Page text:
Our concept as stated above is approximately as different from the version of N. A. Morozov as his concept is from that of Scaliger. For example, according to N. A. Morozov, the main Biblical events took place in the III-V century a.d., which is about one thousand years later than the Scaligerian dating. The results of our methods place these events in the XI-XVI century a.d., which is about a millennium later than N. A. Morozov presumed.
We shall conclude by an example of how the system of three chronological shifts that the author of this work discovered helps resolve certain historical mysteries. We shall remind that the Almagest ex
plicitly refers to the observations made at the time of Antoninus Pius, the emperor of the Holy Roman Empire. Contemporary historians consider this emperor to be an "ancient" one, who is supposed to have reigned in the II century a.d. At the same time, the astronomical facts in the Almagest explicitly refer to the XI-XVI century a.d., as well as the completion dates of the Almagest, q.v. in Chron3. There is no contradiction, though. Let us turn to the chronological map in fig. 6.55. If the total shift is 1053 + 333 = 1386, then the "ancient" emperor Antoninus Pius appears exactly in the XVI century, superposed on the period of 1524-1547 a.d. We shall remind the reader that the Scaligerian dating of the reign of emperor Pius is 138-161 a.d. ().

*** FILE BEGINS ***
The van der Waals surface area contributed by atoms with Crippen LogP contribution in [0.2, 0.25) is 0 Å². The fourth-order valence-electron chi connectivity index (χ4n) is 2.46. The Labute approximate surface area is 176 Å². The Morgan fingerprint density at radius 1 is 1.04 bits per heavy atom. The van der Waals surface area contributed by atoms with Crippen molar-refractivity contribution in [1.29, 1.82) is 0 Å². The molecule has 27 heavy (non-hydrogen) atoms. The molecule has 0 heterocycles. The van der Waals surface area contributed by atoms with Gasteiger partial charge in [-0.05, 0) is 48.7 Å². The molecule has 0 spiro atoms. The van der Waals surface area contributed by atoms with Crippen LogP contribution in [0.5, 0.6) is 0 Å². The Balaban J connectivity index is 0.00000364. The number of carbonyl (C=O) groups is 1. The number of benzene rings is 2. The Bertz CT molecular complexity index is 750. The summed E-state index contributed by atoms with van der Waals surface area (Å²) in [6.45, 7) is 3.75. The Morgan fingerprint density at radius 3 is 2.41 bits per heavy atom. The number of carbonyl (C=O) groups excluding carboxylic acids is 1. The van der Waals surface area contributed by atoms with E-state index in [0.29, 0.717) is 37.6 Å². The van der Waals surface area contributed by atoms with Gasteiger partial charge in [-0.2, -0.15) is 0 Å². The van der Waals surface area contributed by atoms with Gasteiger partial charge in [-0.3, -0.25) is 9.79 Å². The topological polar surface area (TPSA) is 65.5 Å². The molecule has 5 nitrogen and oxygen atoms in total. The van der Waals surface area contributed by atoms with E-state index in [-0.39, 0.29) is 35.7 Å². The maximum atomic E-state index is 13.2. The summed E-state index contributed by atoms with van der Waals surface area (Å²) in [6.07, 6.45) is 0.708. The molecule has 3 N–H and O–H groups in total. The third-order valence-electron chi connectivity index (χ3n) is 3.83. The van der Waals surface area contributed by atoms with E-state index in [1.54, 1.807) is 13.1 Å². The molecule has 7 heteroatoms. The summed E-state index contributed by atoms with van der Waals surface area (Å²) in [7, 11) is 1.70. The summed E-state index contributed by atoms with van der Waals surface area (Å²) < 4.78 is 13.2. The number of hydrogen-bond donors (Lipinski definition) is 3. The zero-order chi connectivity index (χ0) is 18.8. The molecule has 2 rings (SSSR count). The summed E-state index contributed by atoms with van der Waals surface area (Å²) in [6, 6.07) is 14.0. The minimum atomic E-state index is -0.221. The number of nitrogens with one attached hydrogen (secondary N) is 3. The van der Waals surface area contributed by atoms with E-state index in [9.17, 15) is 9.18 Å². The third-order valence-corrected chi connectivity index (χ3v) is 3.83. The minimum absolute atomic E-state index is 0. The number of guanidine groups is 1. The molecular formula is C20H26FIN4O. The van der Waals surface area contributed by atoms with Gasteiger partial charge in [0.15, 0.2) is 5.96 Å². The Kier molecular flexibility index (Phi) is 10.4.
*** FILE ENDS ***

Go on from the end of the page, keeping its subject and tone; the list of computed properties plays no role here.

It is very interesting that the "ancient" Antoninus Pius is superposed precisely over the epoch of the first editions of the Almagest. The first Latin edition took place in 1537, the Greek one - in 1538, the "transla
tion" of the Trapezund one - in 1528, and so on, all this during the reign of "Antoninus Pius" as named in the Almagest The author of the Latin edition deceived no one by inserting the name of the ruler in whose time the observations were made into the text.
We have a marvellous opportunity to verify this result in another independent way. Since the Second Roman Empire of the alleged I-III century a.d. identifies with the Empire of the alleged X-XIII century, and the Empire of the Habsburgs, q.v. above, we can try and directly identify the emperor of the Habsburg (Novgorod?) epoch with the name of Pius. The epoch immediately preceding the first publications of the Almagest- the beginning of XVI century, - is covered by the famous emperor Maximilian 1,1493-1519. It must have been in his time that the astronomical observations were carried out, provided the book was published right after its completion. The full name of this emperor turns out to comprise the following formula tion: Maximilian Kaiser Pius Augustus. See the engraving by A. Dürer, fig. 6.60. A slightly different version of the same print by A. Dürer is shown on fig. 6.61.
Thus, we can see a good concurrence between various methods.
Similarly, in the wake of chronological shifts stated above the epoch of the "ancient" Alberti and mediaeval Vitruvius identify with each other perfectly.
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